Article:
Sunday, April 08, 2007
An Englishman of no uncertain opinion links to this account by one of the United States Marines taken hostage by the Iranians in 1978. Read it.
The most comprehensive account of the mother of all Iranian hostage crises is Mark "Black Hawk Down" Bowden's outstanding Guests of the Ayatollah: The Iran Hostage Crisis: The First Battle in America's War with Militant Islam. It came out in paperback last week. Not only is it a gripping read, but it is extremely relevant to the current confrontation with Iran.
Guests is chock full of stories about American resistance and Iranian abuse, but one short passage strikes me as directly on point:
For many weeks [Political Officer John W. Limbert, Jr.] had no contact with anyone other than his guards. He began to worry that something had happened. Had everyone else been released? Had he been left behind? Had the others been killed?
Then one day a guard asked him to define some English words that he didn't understand.
The words were "raghead," "bozo," "motherfucker," and "cocksucker." Limbert laughed. It warmed his heart. Someplace nearby his captors were still coping with the United States Marine Corps.
Great story, TH. Having never served in the military, I hesitate to criticize the Brits for surrendering in the face of overwhelming force because I don't know what I would have done myself. I'm pretty sure, though, that as a captive I wouldn't have been prancing around with a shit-eating grin in staged publicity photos, at least not without trying to subvert it like American POWs once did when they gave the finger in one of those shots.
Gary Rosen: "Having never served in the military, I hesitate to criticize the Brits..."
The incident reminded me of the old joke from World War II: "The British will always fight to the last American."
To DEC's comment which cited an old expression from the 1940s, I would add (or clarify) that I believe it referred to the British Army. The Royal Navy, which was at the end of a couple of centuries of being the dominant military force in the world, was still very good, as my father would attest to (while in the USN, he served alongside many Brits on escort missions and in hunter/killer groups in the North Atlantic and Med). He would say that they did more with less as compared to the USN -- I suppose as basic a definition of efficiency as there is.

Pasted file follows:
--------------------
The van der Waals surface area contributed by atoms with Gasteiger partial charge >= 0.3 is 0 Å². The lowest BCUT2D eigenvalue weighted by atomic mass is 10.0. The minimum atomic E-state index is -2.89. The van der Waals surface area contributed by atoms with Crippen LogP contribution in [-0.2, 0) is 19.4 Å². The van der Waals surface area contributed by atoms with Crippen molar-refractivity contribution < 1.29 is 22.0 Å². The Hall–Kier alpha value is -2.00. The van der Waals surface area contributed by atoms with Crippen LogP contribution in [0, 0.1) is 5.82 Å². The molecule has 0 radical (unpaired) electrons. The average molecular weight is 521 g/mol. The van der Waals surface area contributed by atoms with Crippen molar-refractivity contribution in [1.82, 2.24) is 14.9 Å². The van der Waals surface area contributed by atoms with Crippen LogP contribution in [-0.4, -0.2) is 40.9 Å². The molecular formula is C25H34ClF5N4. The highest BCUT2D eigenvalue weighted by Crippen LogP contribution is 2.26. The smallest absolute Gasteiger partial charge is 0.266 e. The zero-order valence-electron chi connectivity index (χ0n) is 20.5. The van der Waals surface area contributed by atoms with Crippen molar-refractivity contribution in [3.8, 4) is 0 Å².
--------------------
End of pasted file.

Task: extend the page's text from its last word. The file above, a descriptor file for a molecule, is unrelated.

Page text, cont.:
As to the conduct of the 15 recently held in Tehran for almost two weeks, I am willing to wait until the MOD makes its findings known, but based on the comments made by several of the 15, it is hard to find a lot of fault. I think that if the IRGC had used different tactics (swarming all six boats in at once from, say, two miles away, which would have taken about 4 minutes at 30 knots), thereby allowing the lead officer perhaps a minute to make a decision to break off the inspection and retreat, there would be more room for second guessing. The first two Iranian boats came in with a friendly attitude before the other four more heavily armed boats came in to make it clear that it was a snatch and grab operation.
Once the Royal Navy has completed its investigation and wishes to resume inspection operations in the Northern Gulf (and assuming the location of the 15 Brits who were snatched was where the British say it was -- 1.7 miles inside Iraqi waters), it might want to put a crew of these guys in a RIB at the same location and see what happens. Not necessarily baiting a trap here for the IRGC, just wanting not to diminish the size of the patrol zone by backing down.
Escort81: "I would add (or clarify) that I believe it referred to the British Army."
Thanks for the additional info, Escort 81. My father told me the joke. He, too, was in the U.S. Navy during World War II. He was on the battleship USS West Virginia at Pearl Harbor on December 7, 1941.
"Having never served in the military, I hesitate to criticize the Brits for surrendering in the face of overwhelming force because I don't know what I would have done myself. I'm pretty sure, though, that as a captive I wouldn't have been prancing around with a shit-eating grin in staged publicity photos, at least not without trying to subvert it like American POWs once did when they gave the finger in one of those shots."
Precisely. The military completely understands that our enemies tend to be brutal people who will torture captured US servicemembers, and the Code of Conduct is written with that in mind, with phrases like "to the best of my ability." Matter of fact, here it is.
I am an American, fighting in the forces which guard my country and our way of life. I am prepared to give my life in their defense.
I will never surrender of my own free will. If in command, I will never surrender the members of my command while they still have the means to resist.
If I am captured I will continue to resist by all means available. I will make every effort to escape and aid others to escape. I will accept neither parole nor special favors from the enemy.
Should I become a prisoner of war, I will keep faith with my fellow prisoners. I will give no information nor take part in any action which might be harmful to my comrades. If I am senior, I will take command. If not, I will obey the lawful orders of those appointed over me and will back them up in every way.
When questioned, should I become a prisoner of war, I am required to give name, rank, service number, and date of birth. I will evade answering further questions to the utmost of my ability. I will make no oral or written statements disloyal to my country and its allies or harmful to their cause.
I will never forget that I am an American fighting for freedom, responsible for my actions, and dedicated to the principles which made my country free. I will trust in my God and in the United States of America."
I dunno what similar code the Brits might have, but according to our Code, they failed in their duties according to Articles II, III, and V.